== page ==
Epilepsy and Cannabis
Kinshuk Sahaya, MD, FAAN, FAES
The role of cannabis in treatment of epilepsy is a hotly discussed (and at times debated) topic. It is a source of much curiosity amongst patients and their family members, general population at large, scientists, and doctors. This article will attempt to briefly provide an introductory bird’s eye view of the role of cannabis and chemicals derived from it in epilepsy.
Cannabis and preparations derived from it have different names. These include Medical marijuana, CBD, CBD oil, cannabidiol, THC etc.
To begin, clarification of few names and terms may be of help
Cannabis a family of similar plants with the most well-known member named Cannabis Sativa (scientific name) and colloquially called Marijuana. Sometimes also called hemp, but the term hemp is usually reserved for varieties (plant family members) which are grown for industrial non-drug use purposes.
Marijuana: The plant (scientific name Cannabis Sativa) parts which are either consumed raw or extracts for recreational/ medical purposes.
Medical marijuana: Use of whole, unprocessed marijuana plant or its basic extracts to treat symptoms of illness and other conditions. In some states available through specialized state-approved marijuana programs/ pharmacies. Currently not recognized or approved by the FDA as medicine.
CBD/ Cannabidiol: Purified chemical derived from the marijuana plant which has been most extensively studies for efficacy in patients with epilepsy.
CBD oil/tinctures/drops: Usually refers to over the counter available preparations claimed to have varying amount of CBD in them. Not standardized or FDA tested (or regulated) to verify the concentration (or even presence of CBD). Research available for cannabidiol in epilepsy which is discussed here did NOT use these preparations.
Epidiolex®: Branded purified cannabidiol available through prescription and FDA approved for patients Lennox-Gastaut syndrome and Dravet syndrome. Labelled as Schedule V controlled substance with low potential for abuse.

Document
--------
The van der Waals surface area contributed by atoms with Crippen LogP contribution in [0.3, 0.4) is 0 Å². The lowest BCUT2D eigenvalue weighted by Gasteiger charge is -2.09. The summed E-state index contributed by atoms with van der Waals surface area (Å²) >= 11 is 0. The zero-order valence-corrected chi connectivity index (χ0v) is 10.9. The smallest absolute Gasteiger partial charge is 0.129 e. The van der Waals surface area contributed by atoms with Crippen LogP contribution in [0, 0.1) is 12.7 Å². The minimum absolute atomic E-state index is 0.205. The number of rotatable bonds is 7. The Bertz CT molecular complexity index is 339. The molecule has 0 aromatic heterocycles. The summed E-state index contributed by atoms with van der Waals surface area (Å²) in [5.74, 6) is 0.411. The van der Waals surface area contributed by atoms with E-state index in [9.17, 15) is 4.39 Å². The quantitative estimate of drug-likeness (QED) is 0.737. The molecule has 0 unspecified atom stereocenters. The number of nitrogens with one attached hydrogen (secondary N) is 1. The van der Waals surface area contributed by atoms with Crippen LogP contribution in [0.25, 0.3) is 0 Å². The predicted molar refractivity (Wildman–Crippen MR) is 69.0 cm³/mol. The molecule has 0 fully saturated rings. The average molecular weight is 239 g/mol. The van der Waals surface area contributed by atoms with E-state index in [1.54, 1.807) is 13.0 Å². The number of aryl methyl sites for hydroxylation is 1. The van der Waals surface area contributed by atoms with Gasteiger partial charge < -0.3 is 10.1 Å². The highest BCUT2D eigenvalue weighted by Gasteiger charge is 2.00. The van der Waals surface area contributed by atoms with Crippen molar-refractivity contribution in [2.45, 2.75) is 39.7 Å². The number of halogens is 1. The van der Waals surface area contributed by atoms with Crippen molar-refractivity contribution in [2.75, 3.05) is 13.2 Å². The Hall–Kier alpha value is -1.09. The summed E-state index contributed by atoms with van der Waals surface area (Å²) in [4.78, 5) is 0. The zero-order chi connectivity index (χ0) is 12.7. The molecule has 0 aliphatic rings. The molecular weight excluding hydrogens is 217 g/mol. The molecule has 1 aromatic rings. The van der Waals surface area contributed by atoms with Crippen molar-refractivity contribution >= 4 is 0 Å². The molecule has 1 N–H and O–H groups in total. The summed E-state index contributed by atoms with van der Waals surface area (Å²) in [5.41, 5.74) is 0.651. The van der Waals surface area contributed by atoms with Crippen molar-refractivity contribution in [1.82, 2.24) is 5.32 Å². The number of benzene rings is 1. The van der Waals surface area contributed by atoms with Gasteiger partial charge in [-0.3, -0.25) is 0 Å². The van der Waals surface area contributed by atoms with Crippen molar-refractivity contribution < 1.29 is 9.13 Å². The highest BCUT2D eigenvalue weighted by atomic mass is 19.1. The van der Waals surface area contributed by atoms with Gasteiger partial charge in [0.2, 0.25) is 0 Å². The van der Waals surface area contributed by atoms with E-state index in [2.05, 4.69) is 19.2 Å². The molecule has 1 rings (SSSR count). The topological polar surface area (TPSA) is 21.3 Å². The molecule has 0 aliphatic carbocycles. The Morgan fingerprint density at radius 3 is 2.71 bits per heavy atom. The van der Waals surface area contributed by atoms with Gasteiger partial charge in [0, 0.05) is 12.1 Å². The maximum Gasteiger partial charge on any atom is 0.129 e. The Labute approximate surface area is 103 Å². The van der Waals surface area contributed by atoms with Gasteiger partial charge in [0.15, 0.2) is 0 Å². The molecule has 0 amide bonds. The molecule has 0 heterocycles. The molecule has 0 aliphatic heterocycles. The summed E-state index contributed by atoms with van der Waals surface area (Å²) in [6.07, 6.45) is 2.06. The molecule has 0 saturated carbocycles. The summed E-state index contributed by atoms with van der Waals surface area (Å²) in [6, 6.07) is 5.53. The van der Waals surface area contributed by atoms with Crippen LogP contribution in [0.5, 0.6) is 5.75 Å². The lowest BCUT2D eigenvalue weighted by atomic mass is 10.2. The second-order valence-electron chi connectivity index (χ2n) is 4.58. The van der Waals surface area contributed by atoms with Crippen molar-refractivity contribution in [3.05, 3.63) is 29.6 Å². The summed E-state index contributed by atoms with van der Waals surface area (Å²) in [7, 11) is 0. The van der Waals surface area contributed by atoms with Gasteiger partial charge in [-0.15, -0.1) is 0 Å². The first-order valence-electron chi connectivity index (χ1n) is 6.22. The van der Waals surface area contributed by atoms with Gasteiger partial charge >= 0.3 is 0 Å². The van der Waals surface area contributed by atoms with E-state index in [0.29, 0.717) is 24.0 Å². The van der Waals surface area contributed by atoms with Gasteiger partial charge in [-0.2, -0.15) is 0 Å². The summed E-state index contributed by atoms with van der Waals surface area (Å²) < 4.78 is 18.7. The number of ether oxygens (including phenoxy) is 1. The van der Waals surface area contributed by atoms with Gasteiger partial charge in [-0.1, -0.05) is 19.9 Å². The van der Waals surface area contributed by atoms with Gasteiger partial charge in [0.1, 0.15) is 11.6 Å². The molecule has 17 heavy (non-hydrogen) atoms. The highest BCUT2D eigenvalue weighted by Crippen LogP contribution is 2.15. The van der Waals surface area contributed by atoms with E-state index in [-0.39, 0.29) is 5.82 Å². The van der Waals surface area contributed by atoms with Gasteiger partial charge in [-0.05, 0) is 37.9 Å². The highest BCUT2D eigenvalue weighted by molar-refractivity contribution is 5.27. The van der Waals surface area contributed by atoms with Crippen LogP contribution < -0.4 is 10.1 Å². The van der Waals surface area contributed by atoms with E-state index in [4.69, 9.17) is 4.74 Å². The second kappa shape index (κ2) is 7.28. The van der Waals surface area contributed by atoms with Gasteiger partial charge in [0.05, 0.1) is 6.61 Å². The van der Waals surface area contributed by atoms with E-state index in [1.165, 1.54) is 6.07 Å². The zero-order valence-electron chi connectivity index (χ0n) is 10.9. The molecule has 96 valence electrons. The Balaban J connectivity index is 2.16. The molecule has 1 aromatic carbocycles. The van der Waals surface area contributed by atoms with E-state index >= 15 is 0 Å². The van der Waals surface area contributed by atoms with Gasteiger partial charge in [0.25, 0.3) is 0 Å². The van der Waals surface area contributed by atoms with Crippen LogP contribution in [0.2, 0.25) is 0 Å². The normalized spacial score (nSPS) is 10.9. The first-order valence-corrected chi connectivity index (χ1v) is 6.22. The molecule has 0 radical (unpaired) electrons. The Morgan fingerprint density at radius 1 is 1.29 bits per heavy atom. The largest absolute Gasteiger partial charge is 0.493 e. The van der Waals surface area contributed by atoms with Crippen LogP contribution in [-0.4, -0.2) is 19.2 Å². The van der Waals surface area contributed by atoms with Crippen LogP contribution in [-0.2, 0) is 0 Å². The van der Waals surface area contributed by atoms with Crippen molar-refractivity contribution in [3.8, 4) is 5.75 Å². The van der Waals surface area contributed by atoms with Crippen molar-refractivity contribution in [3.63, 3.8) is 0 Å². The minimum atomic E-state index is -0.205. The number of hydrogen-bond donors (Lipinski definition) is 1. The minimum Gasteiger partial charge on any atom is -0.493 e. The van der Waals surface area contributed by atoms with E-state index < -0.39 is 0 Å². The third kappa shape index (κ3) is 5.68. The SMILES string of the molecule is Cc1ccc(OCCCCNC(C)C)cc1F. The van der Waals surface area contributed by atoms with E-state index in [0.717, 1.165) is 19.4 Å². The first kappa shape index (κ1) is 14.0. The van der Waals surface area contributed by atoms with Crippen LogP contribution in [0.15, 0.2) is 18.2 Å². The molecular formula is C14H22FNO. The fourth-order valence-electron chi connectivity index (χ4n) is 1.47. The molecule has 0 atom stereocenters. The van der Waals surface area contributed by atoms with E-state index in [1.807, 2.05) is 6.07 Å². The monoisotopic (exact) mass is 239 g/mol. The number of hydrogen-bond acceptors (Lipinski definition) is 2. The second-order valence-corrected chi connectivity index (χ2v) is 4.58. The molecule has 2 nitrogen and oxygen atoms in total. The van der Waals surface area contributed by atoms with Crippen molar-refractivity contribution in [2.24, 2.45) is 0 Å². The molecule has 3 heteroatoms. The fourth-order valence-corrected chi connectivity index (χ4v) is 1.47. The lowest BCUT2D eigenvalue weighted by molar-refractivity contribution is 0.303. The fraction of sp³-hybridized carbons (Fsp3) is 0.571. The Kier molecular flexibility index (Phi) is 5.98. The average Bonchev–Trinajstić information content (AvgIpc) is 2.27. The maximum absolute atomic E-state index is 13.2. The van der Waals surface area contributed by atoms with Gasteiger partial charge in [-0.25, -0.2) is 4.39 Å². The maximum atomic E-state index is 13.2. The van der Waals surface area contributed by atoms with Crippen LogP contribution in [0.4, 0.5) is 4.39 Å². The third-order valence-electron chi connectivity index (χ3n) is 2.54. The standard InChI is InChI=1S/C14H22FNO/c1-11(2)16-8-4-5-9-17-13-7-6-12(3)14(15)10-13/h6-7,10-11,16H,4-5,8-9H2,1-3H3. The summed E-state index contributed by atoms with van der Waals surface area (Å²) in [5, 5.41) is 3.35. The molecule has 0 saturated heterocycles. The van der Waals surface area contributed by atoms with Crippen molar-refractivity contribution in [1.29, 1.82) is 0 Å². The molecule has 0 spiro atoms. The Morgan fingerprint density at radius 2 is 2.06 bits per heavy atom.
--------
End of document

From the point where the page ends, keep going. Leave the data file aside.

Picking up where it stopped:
Different parts of the marijuana (cannabis sativa) plant, most commonly the flowers, produce closely related chemicals called phytocannabinoids (phyto= plant). Our body produces chemicals which are similar, but not identical, to the phytocannabinoids. These group of chemicals are called endocannabinoid (endo=inside). The endocannabinoids are important chemicals which are very strictly and precisely controlled by the body and serve multiple functions. The phytocannabinoids derived from the marijuana act on the bodies ‘endocannabinoid system’ but is not under the same precise control the body exerts on the endocannabinoid. As a result, the phytocannabinoids can have multiple effects, both wanted and unwanted, on the body.
Of the more than 110 types of phytocannabinoids produced by the plant, two are most well-known- cannabidiol (CBD) and tetrahydrocanabidiol (THC). Out of these two, THC is believed to be ‘psychoactive’ i.e. it produces the ‘high’ associated with recreational use of marijuana, and has not been shown to have any significant benefit of treatment of epilepsy. CBD on the other hand, works in a different manner, and does not produce the high. It is CBD which has been and continues to be most heavily investigated for efficacy in epilepsy.
Clinical Studies and Evidence:
Indeed, evidence regarding efficacy of cannabinoids is rapidly evolving. In 2014, American Academy of Neurology (AAN) systematically looked at the evidence available at that time of cannabinoids (either smoked or taken orally) use in Epilepsy. No high-quality studies on the topics were found. Based on limited studies including anecdotal patient reports, the society recommended that there is not enough evidence to prescribe CBDs or recommend self-treatment with smoked marijuana in patients with epilepsy. The guidelines also pointed out the cannabinoids may cause cognitive impairment (such as memory difficulties) in patients using them on regular basis.